— Function: %vec-lerp result a b f

Linear interpolate `vec` A and `vec` `b` using single-float `f` as the interpolation factor, store result in `vec` `result`. Return `result`. Unsafe.

— Function: %vec-max result a b

Elementwise maximum of `vec` A and `vec` `b`, store result in `vec` `result`.

— Function: %vec-min result a b

Elementwise minimum of `vec` A and `vec` `b`, store result in `vec` `result`.

— Function: %adjust-vec result point direction distance

Multiply `vec` `direction` by single-float `distance` adding the result to `vec` `point`. Store result in `result`, and return it.

— Function: %transform-direction result vec matrix

Apply transformation `matrix` to `vec`, store result in `result`. Return `result`. Unsafe.

— Function: %transform-point result vec matrix

Apply transformation `matrix` to `vec`, store result in `result`. Return `result`. Unsafe.

## 3 Matrices

Transforming vectors using matrices as discussed above uses special purpose SSE2 primitives on SBCL/x86-64, and portable Common Lisp elsewhere.

Matrix algebra has otherwise not been specifically optimized, but should be reasoanably performant for the most part. If you find it substandard for your needs, let us know.

### 3.1 Type and Constructors

— Type: matrix

4x4 matrix of single floats, represented as a one-dimensional vector stored in column-major order.

— Function: matrix m11 m12 m13 m14 m21 m22 m23 m24 m31 m32 m33 m34 m41 m42 m43 m44

Construct `matrix` with the given elements (arguments are provided in row major order.)

— Function: identity-matrix

Construct an identity matrix.

— Function: zero-matrix

Construct a zero matrix.

— Function: reorient v1 v2

Construct a transformation matrix to reorient `v1` with `v2`.

— Function: rotate-around v radians

Construct a rotation matrix that rotates by `radians` around `vec` `v`. 4th element of `v` is ignored.

— Function: rotate* x y z

Construct a rotation matrix from rotation factors `x`, `y`, `z`.

— Function: rotate vec

Construct a rotation matrix using first three elements of `vec` as the rotation factors.

— Function: scale* x y z

Construct a scaling matrix from scaling factors `x`, `y`, and `z`.

— Function: scale vec

Construct a scaling matrix using first threee elements of `vec` as the scaling factors.

— Function: translate* x y z

Construct a translation matrix from translation factors `x`, `y` and `z`.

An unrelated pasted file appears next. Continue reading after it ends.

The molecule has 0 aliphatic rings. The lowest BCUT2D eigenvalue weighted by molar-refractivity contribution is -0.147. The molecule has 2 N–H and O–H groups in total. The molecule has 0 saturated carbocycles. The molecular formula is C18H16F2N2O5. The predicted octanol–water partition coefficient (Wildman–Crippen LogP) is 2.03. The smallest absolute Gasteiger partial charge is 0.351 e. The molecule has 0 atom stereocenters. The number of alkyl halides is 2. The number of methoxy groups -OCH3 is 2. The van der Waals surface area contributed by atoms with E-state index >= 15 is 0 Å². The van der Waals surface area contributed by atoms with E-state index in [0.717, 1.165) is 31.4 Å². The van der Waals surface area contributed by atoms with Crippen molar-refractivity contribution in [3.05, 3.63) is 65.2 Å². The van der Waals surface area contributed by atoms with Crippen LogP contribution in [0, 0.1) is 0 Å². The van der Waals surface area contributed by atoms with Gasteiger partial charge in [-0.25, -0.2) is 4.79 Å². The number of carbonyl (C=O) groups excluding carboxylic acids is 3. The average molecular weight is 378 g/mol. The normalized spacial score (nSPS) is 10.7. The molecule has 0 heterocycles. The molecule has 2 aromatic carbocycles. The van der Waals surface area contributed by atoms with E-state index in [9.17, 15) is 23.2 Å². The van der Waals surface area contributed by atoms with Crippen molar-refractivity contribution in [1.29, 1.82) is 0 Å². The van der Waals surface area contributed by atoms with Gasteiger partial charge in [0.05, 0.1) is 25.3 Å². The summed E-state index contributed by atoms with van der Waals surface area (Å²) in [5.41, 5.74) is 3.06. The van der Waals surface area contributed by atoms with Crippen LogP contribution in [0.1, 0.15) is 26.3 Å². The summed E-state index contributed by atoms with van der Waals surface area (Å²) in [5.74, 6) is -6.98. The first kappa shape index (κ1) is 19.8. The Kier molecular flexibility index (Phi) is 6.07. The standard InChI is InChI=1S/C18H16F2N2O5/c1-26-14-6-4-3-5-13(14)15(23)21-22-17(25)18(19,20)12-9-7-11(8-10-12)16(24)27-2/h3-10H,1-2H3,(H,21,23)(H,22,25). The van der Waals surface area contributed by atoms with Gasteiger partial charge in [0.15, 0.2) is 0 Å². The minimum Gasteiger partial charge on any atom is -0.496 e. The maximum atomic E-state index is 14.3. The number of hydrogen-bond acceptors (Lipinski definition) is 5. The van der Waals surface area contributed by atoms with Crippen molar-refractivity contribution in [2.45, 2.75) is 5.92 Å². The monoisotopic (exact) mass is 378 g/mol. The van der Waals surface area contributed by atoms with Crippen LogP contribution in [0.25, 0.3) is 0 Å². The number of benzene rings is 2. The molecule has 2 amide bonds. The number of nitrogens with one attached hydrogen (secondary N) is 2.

— Function: translate vec

Construct a translation matrix using first three elements of `vec` as the translation factors.

— Constant: +identity-matrix+

Constant identity matrix.

### 3.2 Comparing and Accessing Matrices

— Function: matrix= m1 m2

Return true if `matrix` `m1` is elementwise equal to `matrix` `m1`.

— Function: matrix~ m1 m2 &optional epsilon

Return true if `matrix` `m1` and `matrix` `m2` are elementwise within `epsilon` of each other. `epsilon` defaults to `+default-epsilon+`

— Function: matrixp object

Return true of `object` is a matrix.

— Function: mref matrix row column

Accessor for value in the specificed `row` and `column` in `matrix`.

### 3.3 Matrix Algebra

— Function: matrix* &rest matrices

Multiply `matrices`. The result might not be freshly allocated if all, or all but one multiplicant is an identity matrix.

— Function: inverse-matrix matrix

Inverse of `matrix`. Signals an error if there is no inverse.

— Function: matrix-determinant matrix

Determinant of `matrix`.

— Function: transpose-matrix matrix

Transpose of `matrix`.

## 4 Root Solvers

Interface described here is liable to be refactored. See new-roots.lisp in the sources for the possible shape of things to come.

— Function: cubic-roots-above limit a b c d

Real-valued roots greater than `limit` for Ax^3+Bx^2+Cx+D. Smallest positive root is returned as primary value, and others in increasing order. `limit` indicates lack of a real-valued root above `limit`.

— Function: cubic-roots a b c d

Real-valued roots for Ax^2+Bx+C. Smallest real root is returned as primary value, and the others as the successive values. NaN indicates lack of a real-valued root.

— Function: quadratic-roots-above limit a b c

Real-valued roots greater than `limit` for Ax^2+Bx+C. Smallest positive root is returned as primary value, and the other as secondary. `limit` indicates lack of a real-valued root above `limit`.

— Function: quadratic-roots a b c

Real-valued roots for Ax^2+Bx+C. Smallest real root is returned as primary value, and the other as the secondary. In case of a double root both the primary and secondary values are the same. NaN indicates lack of a real-valued root.

## 5 Miscellany

— Constant: +default-epsilon+

Used as a liminal value to work around floating point inaccuracy.

— Function: cbrt float

Cube root of `float`.